The commission plans to put the entirety of its share of the money toward youth fishing programs, said executive director John Arway.

“This is a reinvestment into youth, into the kids in our state,” Arway said.

That's needed because participation in fishing among children has been trending downward, said Tim Schaeffer, the commission's director of policy and planning. In 1995, 41 percent of Pennsylvania children ages 6 to 15 fished, he noted. That fell to 37 percent in 2005 and to 24 percent in 2010.

The commission has long been looking to address that through additional recruitment programs.

To come up with the money needed to pay for them, agency officials approached state lawmakers several years ago about the idea of creating a mandatory youth fishing license, similar to the mandatory junior hunting licenses required of kids ages 12 to 16 by the Pennsylvania Game Commission. That idea got a cold reception. No bill creating a junior license was ever introduced.

The commission is hoping the voluntary license, which requires no legislation, will provide a way around that.

“It's a way for people interested in the future of fishing to contribute, to do the right thing,” said board president G. Warren Elliott of Franklin County.

The benefits could be large, Arway said.

The commission gets about $5 in federal revenue from the U.S. Fish and Wildlife Service for every fishing license it sells, he said. Roughly 367,000 kids ages 6 to 15 fished in Pennsylvania in 2010.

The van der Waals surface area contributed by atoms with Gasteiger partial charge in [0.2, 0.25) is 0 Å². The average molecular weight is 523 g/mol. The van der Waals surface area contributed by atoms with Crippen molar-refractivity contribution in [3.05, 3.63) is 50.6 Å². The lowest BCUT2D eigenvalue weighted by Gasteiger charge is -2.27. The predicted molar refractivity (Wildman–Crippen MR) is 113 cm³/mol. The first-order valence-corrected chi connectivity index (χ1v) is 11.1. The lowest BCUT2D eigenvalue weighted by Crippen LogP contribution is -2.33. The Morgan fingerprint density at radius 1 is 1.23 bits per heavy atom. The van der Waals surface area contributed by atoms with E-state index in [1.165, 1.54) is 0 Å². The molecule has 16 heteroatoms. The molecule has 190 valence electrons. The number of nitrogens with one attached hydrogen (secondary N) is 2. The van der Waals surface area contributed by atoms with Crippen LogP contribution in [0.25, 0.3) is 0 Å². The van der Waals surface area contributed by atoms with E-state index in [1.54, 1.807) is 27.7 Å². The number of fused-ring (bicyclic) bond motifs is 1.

“If just 25 percent of those 367,000 children were to purchase a voluntary $1 license, it would result in more than $550,000 in revenue for the commission to invest in youth programs,” Arway said.

The commission will be looking to sportsmen's groups, clubs and corporate sponsors to help make the program work. The hope is they will buy license vouchers, then pass them out to children. The commission already has been in talks with Pocono Raceway and Trout Unlimited, for example.

The vouchers are not licenses, themselves. Kids still would have to redeem them — for free — at a license agent. And only when a voucher is redeemed would the commission get any federal funding.

But such sponsorships would get licenses in the hands of kids and money needed to recruit more of their fellow youngsters in the hands of the commission, Schaeffer said.

In time, the commission might even offer voluntary youth licenses in the form of a license button. That could hold real appeal, for sponsors and children, said commissioner Bill Worobec of Lycoming County at this past week's board meeting in Harrisburg.

“Is there any reason we couldn't go to a corporation and ask them to buy 50,000 of them in bulk, then pass them out with every pair of sneakers they sell or something? Kids like buttons,” he said.

“Absolutely. That's part of the marketing plan,” Arway said.

Commissioner Norm Gavlick of Luzerne County said he suspects the licenses will be popular, especially among children.

“Kids want to have a license just like their parents or mentors or whoever it is that takes them fishing,” he said.

Bob Frye is a staff writer for Trib Total Media. Reach him at or via Twitter @bobfryeoutdoors.